Wed | Nov 22, 2017

Life after Track and Field for the sprint legend

Published:Saturday | August 5, 2017 | 12:00 AMNeville Graham
Usain Bolt at the 2017 London World Championships.

After fifteen years on the world stage, it is hard to think of sprint legend Usain Bolt doing anything but track and field athletics. Bolt says he will retire after London and, taken at his word, the question is: What next?

Bolt can play for a while. For the dirt, Bolt has quad bikes; that, and a fully customised Jeep Wrangler Avorza for off-road. For tarmac, Bolt can play with one of two Nissan Skyline GTRs, a BMW X6 or a Toyota Tundra driven to training sometimes. For fun on the water, there is a party yacht.

In 2009, Bolt bought a home in Rum Cay Island in The Bahamas for an unknown fee.

"Who wouldn't want to live on Rum Cay?" Bolt asked at the time. "It is magnificent!"

That playground could be a home away from his exclusive home in Norbrook, St Andrew.

The world star seems to have been busy aligning himself with the stars for life after track athletics. Coach Glen Mills is anxious to preserve his own legacy at Racers Track Club, and Bolt says he is seriously considering assisting Mills until the maestro decides to call it quits.

 

STAKES IN THREE BUSINESSES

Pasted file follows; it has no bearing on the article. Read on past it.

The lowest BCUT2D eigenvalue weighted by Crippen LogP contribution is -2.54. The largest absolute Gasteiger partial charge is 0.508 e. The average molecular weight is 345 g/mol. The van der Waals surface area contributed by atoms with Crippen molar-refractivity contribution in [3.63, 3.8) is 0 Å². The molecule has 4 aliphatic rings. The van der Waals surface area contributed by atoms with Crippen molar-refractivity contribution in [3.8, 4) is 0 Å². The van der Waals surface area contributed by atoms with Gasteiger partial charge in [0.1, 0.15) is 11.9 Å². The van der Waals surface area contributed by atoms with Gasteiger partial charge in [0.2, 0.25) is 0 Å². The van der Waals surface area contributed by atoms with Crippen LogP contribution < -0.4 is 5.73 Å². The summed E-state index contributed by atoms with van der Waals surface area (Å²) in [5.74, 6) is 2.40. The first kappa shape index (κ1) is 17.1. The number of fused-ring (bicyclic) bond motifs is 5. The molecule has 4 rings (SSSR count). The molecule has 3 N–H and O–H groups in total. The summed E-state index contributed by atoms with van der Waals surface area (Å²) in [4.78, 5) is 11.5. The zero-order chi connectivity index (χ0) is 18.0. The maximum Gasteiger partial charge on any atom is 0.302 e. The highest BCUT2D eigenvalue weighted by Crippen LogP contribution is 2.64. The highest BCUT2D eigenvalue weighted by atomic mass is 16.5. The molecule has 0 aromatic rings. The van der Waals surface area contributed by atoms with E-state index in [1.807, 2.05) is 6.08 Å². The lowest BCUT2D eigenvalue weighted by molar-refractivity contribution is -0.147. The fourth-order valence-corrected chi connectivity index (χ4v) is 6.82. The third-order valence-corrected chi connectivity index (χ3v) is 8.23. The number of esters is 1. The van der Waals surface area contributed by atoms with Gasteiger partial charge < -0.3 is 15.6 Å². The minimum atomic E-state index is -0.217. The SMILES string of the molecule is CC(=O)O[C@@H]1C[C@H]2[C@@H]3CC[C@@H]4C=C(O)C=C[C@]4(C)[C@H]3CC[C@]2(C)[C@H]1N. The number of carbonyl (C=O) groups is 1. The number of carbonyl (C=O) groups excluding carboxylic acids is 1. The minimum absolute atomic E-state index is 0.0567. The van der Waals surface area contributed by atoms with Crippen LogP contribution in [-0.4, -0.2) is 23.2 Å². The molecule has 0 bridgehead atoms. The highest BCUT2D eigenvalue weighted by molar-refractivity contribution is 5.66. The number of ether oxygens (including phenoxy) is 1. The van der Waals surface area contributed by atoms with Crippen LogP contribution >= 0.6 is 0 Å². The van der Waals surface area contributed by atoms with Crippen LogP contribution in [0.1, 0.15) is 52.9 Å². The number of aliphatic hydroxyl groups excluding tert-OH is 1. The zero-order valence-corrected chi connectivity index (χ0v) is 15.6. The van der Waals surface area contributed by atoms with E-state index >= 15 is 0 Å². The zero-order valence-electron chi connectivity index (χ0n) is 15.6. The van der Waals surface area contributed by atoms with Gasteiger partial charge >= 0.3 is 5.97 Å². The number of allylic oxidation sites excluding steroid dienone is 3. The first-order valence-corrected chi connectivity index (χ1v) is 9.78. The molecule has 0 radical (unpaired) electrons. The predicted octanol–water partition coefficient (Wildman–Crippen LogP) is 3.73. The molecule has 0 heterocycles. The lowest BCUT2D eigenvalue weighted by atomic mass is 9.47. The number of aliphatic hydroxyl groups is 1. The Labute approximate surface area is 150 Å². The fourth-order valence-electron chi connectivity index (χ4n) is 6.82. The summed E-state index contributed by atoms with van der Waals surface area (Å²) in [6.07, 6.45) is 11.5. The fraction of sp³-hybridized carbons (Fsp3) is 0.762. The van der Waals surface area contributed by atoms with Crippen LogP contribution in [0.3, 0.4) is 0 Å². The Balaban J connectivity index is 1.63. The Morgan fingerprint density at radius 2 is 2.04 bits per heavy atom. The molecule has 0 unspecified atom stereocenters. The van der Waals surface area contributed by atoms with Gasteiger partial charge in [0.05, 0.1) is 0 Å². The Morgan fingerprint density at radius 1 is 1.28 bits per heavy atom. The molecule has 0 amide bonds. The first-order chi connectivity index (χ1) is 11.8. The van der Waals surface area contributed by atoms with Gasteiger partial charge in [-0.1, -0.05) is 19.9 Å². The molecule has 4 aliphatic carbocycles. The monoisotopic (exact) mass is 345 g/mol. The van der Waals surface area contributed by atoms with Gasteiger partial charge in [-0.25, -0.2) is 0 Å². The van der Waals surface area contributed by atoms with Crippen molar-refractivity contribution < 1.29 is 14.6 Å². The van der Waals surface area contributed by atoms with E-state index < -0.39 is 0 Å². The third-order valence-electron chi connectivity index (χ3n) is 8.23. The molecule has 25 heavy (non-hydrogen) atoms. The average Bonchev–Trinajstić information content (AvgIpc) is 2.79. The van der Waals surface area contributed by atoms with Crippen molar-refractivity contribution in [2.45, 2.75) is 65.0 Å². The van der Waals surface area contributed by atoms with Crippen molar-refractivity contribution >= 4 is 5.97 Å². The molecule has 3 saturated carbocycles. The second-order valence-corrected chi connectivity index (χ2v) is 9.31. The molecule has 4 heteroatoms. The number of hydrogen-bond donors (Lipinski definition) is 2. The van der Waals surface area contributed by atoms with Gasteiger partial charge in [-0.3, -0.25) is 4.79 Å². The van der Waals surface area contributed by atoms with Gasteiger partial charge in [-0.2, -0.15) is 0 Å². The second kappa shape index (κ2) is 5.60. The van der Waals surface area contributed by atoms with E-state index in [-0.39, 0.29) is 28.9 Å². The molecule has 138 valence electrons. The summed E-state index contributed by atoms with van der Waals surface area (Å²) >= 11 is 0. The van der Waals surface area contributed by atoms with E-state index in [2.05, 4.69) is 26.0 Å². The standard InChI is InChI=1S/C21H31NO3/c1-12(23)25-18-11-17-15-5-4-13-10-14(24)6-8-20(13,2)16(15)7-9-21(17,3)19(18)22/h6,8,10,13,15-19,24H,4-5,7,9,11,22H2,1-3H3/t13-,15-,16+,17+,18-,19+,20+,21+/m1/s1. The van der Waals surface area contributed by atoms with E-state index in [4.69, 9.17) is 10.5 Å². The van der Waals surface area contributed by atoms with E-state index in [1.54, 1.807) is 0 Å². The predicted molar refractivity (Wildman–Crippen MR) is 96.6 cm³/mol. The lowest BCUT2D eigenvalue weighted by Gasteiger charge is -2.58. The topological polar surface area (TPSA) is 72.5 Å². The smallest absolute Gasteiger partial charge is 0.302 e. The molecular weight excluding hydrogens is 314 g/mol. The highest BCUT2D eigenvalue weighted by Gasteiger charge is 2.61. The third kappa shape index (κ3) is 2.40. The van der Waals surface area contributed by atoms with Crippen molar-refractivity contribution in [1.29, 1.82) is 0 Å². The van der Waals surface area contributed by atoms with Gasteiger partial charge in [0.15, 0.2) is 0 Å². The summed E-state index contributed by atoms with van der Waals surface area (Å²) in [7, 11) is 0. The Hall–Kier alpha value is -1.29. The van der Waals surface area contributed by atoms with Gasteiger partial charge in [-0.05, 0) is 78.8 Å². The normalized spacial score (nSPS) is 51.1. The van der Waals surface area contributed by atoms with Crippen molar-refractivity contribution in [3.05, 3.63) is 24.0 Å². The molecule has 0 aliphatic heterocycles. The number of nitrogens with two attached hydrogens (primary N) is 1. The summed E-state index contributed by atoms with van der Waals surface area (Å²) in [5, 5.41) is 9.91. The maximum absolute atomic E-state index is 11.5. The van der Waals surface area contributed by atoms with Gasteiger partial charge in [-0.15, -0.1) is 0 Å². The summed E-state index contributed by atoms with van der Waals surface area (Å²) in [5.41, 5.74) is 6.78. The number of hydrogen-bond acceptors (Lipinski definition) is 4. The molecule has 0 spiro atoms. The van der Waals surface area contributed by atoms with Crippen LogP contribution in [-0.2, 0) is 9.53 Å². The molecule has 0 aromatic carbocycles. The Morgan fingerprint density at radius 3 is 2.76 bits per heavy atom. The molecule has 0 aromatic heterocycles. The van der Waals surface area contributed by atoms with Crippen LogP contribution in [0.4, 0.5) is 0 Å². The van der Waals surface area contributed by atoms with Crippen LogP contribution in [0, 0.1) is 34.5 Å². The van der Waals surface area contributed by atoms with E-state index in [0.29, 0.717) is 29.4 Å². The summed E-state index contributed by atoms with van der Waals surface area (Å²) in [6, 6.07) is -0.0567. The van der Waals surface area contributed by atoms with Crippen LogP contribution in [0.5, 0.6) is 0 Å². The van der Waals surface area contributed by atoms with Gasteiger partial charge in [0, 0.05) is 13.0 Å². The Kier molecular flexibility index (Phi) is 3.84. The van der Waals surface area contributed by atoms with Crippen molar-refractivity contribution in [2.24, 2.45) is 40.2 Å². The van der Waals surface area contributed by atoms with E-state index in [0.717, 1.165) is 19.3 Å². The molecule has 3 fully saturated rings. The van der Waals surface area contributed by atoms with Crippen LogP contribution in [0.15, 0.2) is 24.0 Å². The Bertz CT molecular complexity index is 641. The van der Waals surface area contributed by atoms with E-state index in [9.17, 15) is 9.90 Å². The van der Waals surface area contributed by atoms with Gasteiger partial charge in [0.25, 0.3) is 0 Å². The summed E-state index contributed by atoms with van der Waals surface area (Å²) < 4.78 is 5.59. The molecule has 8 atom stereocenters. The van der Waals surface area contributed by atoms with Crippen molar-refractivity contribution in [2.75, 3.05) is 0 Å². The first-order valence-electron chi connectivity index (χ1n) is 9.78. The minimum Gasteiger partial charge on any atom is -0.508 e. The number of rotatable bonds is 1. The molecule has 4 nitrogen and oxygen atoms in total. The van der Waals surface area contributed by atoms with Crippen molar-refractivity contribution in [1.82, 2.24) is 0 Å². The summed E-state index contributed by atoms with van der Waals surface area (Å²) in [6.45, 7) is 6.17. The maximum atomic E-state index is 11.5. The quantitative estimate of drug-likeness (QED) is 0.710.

Bolt has a known equity stake in at least three businesses: Enertor, an upstart sports insole brand; his own shaving company, Champion Shave; and 'Usain Bolt's Tracks and Records'. The venue almost feels like a shrine to the great athlete, being a blend of sports bar, restaurant and gift shop.

Bolt's PUMA contract runs to 2025, valued at US$10 million plus incentives, according to Forbes. An apparel and merchandise empire is growing. The world's fastest man collaborated with Soul Electronics on 'run free' in-ear headphones and several items within his Bolt Collection at PUMA. Jamaican apparel manufacturer Sun Island has the licence to use his name, image and likeness on a line of garments.

For philanthropy, the sprinter's work with the Usain Bolt Foundation is extensive. He once sponsored the Jamaica Women's football team as they desperately searched for funds to participate in a major tournament. He is also a keen supporter of his alma mater, the William Knibb Memorial High School. He frequently gives sporting equipment to William Knibb. In September 2015, he gave $1.3 million, in the form of football and cricket equipment, to complement the bundles of athletics' kits PUMA supplied as a part of their sponsorship of the sprinter.

Life after athletics is looking good for the legend. He just has to choose which way to go.

neville.graham@gleanerjm.com